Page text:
Infoscience

Thesis

Information exchange in user communities: a study of individual level determinants and firm level effects in the U.S. snowsports industry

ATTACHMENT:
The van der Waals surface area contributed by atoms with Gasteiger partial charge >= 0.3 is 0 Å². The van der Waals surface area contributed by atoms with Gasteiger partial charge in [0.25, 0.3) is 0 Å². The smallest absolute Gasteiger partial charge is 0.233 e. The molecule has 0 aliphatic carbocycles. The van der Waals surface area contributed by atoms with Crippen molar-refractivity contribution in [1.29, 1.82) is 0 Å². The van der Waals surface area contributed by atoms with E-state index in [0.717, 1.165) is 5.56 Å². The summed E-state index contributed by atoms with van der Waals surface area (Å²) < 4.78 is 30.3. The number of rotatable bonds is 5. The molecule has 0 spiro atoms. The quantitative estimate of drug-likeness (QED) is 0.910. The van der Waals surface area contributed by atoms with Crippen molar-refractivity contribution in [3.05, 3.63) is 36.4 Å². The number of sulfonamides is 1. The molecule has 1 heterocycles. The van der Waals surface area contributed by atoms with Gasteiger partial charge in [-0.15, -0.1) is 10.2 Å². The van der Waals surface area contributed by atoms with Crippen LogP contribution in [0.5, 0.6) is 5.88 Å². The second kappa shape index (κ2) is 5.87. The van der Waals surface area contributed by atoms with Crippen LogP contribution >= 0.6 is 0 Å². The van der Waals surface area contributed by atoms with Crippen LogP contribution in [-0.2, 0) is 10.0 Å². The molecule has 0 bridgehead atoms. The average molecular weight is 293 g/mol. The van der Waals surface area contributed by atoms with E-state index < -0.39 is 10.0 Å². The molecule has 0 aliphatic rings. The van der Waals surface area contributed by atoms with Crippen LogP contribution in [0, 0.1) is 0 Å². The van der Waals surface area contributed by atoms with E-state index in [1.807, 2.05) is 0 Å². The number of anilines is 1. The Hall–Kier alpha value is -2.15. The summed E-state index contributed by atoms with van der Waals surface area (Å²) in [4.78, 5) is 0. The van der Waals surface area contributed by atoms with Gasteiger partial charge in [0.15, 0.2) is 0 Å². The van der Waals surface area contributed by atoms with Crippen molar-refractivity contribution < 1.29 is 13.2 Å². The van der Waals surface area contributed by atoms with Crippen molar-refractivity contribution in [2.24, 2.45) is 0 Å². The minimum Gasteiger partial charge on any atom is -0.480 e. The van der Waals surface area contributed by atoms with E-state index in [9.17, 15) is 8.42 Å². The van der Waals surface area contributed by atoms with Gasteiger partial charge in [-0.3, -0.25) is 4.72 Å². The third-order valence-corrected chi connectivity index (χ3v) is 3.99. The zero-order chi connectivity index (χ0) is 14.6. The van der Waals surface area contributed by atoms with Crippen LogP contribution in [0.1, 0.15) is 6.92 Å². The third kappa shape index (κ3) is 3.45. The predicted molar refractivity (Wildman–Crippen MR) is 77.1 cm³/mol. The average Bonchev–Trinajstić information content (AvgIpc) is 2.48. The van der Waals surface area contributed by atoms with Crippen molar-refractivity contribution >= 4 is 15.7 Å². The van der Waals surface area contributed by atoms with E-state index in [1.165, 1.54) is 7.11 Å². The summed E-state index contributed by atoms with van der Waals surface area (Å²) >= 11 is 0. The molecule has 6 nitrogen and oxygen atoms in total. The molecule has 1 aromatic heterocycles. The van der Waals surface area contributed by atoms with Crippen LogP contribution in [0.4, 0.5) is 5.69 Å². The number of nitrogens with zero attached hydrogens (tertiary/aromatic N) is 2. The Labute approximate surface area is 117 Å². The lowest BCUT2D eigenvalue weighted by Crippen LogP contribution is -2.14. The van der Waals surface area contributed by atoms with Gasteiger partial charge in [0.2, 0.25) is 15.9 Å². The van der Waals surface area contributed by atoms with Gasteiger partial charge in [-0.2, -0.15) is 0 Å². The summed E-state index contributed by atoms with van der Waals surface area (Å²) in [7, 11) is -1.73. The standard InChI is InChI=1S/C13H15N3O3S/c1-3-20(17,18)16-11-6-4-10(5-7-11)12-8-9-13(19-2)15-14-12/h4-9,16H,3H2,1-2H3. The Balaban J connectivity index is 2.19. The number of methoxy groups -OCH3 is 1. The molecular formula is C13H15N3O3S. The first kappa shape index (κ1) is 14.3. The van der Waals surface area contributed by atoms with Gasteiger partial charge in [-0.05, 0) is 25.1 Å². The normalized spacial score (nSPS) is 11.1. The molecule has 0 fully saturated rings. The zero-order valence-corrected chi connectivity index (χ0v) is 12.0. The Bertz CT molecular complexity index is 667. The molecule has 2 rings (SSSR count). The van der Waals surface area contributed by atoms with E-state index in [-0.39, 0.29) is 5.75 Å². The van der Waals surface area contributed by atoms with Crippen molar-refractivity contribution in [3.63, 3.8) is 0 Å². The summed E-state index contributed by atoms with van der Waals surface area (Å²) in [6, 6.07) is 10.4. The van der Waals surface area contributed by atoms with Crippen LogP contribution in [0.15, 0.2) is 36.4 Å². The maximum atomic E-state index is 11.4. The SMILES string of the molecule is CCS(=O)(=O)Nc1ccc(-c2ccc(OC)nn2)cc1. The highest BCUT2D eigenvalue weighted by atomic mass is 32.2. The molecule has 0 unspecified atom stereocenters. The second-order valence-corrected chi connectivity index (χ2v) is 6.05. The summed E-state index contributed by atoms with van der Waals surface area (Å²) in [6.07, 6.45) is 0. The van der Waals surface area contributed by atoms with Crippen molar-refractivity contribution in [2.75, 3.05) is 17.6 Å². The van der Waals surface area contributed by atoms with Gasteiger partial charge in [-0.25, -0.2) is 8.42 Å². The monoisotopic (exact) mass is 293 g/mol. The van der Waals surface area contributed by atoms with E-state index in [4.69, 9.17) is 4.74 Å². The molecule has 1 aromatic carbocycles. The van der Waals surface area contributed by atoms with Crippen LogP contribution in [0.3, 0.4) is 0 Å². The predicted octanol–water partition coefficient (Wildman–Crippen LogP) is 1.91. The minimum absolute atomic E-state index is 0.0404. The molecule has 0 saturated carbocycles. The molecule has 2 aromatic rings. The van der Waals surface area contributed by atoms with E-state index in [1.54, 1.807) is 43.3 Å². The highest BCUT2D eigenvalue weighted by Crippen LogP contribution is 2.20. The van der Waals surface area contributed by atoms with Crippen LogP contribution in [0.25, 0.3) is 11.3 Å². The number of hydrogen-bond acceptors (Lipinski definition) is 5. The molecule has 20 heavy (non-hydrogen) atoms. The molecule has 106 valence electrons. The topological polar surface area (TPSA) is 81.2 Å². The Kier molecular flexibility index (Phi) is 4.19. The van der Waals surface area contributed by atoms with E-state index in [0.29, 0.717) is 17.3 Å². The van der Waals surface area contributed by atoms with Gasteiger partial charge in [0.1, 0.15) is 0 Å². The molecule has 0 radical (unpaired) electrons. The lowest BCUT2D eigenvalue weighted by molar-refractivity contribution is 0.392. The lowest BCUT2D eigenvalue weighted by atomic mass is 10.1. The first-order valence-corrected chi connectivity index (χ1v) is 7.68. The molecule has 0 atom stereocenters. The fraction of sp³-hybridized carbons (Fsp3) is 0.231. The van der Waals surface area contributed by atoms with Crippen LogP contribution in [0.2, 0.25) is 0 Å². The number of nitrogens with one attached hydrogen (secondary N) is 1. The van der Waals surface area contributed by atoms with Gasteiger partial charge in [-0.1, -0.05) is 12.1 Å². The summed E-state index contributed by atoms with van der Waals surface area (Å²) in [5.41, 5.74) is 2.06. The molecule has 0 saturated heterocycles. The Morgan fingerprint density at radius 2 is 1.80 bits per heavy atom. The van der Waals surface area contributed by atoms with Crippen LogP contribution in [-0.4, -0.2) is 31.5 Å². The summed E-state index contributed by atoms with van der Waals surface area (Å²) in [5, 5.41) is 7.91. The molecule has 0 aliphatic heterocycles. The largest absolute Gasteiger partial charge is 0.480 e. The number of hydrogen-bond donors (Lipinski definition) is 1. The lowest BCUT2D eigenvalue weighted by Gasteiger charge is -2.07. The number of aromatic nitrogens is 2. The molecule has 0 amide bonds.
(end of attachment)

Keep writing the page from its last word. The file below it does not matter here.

In this dissertation I examine information processing in communities of product technology users – that is the question of how individual level information exchange in networks of personal relationships influences firm-level outcomes. I draw on research in the field of user innovation, personal influence, social network analysis and technological change to study how communities of product technology users influence a firm's competitive position in the U.S. freestyle skiing industry. My empirical data stems from qualitative interviews, archival records and a survey of ski enthusiasts. The results show that besides exposure to industry information, exposure to interpersonal information exchange influences an individual's perception of how credible a selected ski firm is when it comes to driving change within the industry. The dissertation makes several important contributions. First, it sheds light into the determinants of individual level information exchange in user communities and emphasizes potential effects on firm-level outcomes. Second, the dissertation helps managers to understand how user communities can be used to develop, launch, and market innovative products and ideas.

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